Sunday, March 16, 2014

Deepening Divisions: Unigenitus 1713-2013

Public Opinion, Protest and Litigation

Arrêt du conseil du corps des freres tailleurs portant condamnation du dernier mandement de Mgr. l’evêque d’Apt en faveur de la bulle Unigenitus : Du 25. fevrier 1718. [France? 1718] (detail)

This is the only known copy of a broadside purportedly by the tailors’ guild of Malaucène, invoking Gallican liberties and their rights as laymen in rejecting the Mandement on Unigenitus, issued by Foresta de Colongue, Bishop of Apt. Couched in legal terminology, the text of the tailors' "arrêt" goes on to rally their brother tradesmen (shoemakers, tanners, hatters, dyers, and merchants) in support of their opposition to the Bishop's pastoral letter and the Pope's constitution. More study of this item is required to determine whether it was issued in all seriousness or intended as a satire.  
Clementine MRBU 13:17

Ursule de La Grange. Lettre d’une dame de Paris au pape sur la constitution.
Maestricht: J. Delessart, 1714.

An early example of a genre which would increase in popularity, that of the "lady of quality" writing to an eminent cleric concerning the right of women to read scripture, usually coupled with a rejection of Unigenitus or of the Jesuits. This copy is thus far the sole known French exemplar of La Grange’s work, although several English translations exist.
Clementine MRBU 50:11

Consultation de Messieurs les avocats du Parlement de Bretagne, au sujet du refus des derniers Sacremens, fait à la damoiselle Du Rondier, par le sieur Pathelin, recteur de la paroisse de Sainte Croix de Nantes.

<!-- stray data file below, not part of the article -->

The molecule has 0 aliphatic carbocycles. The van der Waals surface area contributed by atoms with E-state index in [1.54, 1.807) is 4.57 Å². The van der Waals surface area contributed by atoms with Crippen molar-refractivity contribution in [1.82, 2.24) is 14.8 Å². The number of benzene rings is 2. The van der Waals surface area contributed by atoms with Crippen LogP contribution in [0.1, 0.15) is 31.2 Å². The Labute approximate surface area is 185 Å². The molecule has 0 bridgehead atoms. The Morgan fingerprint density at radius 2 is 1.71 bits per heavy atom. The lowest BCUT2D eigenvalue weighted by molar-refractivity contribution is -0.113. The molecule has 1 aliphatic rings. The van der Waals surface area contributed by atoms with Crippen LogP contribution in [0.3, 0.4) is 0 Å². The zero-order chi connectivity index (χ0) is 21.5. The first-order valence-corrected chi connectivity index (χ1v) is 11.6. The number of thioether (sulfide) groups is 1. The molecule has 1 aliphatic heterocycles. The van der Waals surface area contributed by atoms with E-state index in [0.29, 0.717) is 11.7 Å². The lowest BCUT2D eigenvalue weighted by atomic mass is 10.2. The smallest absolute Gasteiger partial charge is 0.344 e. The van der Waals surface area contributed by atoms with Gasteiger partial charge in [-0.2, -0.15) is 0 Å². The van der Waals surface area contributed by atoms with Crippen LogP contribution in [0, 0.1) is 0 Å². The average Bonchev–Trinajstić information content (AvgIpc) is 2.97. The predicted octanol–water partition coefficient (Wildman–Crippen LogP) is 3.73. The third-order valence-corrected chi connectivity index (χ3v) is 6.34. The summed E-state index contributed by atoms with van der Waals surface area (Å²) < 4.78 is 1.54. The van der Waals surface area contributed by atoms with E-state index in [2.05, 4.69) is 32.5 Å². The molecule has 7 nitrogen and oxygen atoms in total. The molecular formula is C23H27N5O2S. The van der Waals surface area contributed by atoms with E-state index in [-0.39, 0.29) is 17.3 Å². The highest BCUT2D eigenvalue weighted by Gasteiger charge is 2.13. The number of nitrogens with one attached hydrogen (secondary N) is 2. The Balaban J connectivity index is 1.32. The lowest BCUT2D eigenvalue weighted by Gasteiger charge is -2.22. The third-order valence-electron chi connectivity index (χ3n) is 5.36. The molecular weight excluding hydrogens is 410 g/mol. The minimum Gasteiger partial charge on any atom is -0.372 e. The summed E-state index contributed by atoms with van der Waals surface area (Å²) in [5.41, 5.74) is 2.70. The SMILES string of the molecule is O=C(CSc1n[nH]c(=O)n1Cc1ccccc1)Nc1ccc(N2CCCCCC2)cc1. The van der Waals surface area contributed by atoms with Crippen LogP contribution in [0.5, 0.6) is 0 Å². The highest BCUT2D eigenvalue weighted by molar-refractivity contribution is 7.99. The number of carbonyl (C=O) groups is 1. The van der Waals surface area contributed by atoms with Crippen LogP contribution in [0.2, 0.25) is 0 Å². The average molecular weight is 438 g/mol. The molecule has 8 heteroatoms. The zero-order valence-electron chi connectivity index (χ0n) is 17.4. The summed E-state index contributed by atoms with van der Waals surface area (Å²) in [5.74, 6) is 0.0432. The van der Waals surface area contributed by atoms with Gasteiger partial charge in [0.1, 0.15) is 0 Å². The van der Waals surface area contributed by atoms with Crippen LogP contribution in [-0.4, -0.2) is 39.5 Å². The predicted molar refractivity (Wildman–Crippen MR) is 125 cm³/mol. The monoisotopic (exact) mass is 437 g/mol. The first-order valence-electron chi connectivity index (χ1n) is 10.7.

France? 1735.

Document recording the decision of a provincial parlement in a suit brought by André Barbard over the refusal of the last sacraments to his wife, by the rector of a parish in Nantes. Perhaps the most controversial fallout from Unigenitus was the requirement in some dioceses that a dying Catholic present a billet de confession from his pastor or provide other evidence of adherence to the bull in order to receive the last sacraments. Appeals in such instances were often made to a court of law, in this case the parlement of Brittany, but a favorable verdict might or might not be received before the person's death. This practice existed well before the publication of Unigenitus, and such death-bed interrogations were not reserved for Jansenist sympathizers. Any notorious sinners, professed anti-clericals like Voltaire, or members of "immoral" occupations (actors for instance) might be quizzed as to their beliefs and sincerity.  John McManners's Death and the Enlightenment treats this subject at greater length.
Clementine MRBU 10:77

Requête en cassation de Mre. Henry François-Xavier de Belsunce de Castelmoron, evesque de Marseille, contre deux arrests du Parlement d’Aix, des 7 decembre 1718 & 14 janvier 1719…
France?, 1719?

Not all lawsuits were brought by opponents of Unigenitus. This pamphlet documents Bishop Belsunce’s legal appeal to the crown which responded in his favor, overturning the arrêts in which the Parlement of Aix had imposed loss of his temporalities as retaliation for his outspoken support of the bull.
Clementine MRBU 42:10

Bishop Soanen and the Council of Embrun

Concilium Provinciale Ebreduni Habitum, ab Illustrissimo & Reverendissimo Domino D. Petro de Guerin de Tencin, Miseratione Divina Archiepiscopo Principe Ebredunensi …  Anno Domini 1727,  mensibus Augusto & Septembri.  Grenoble: Faure, 1728.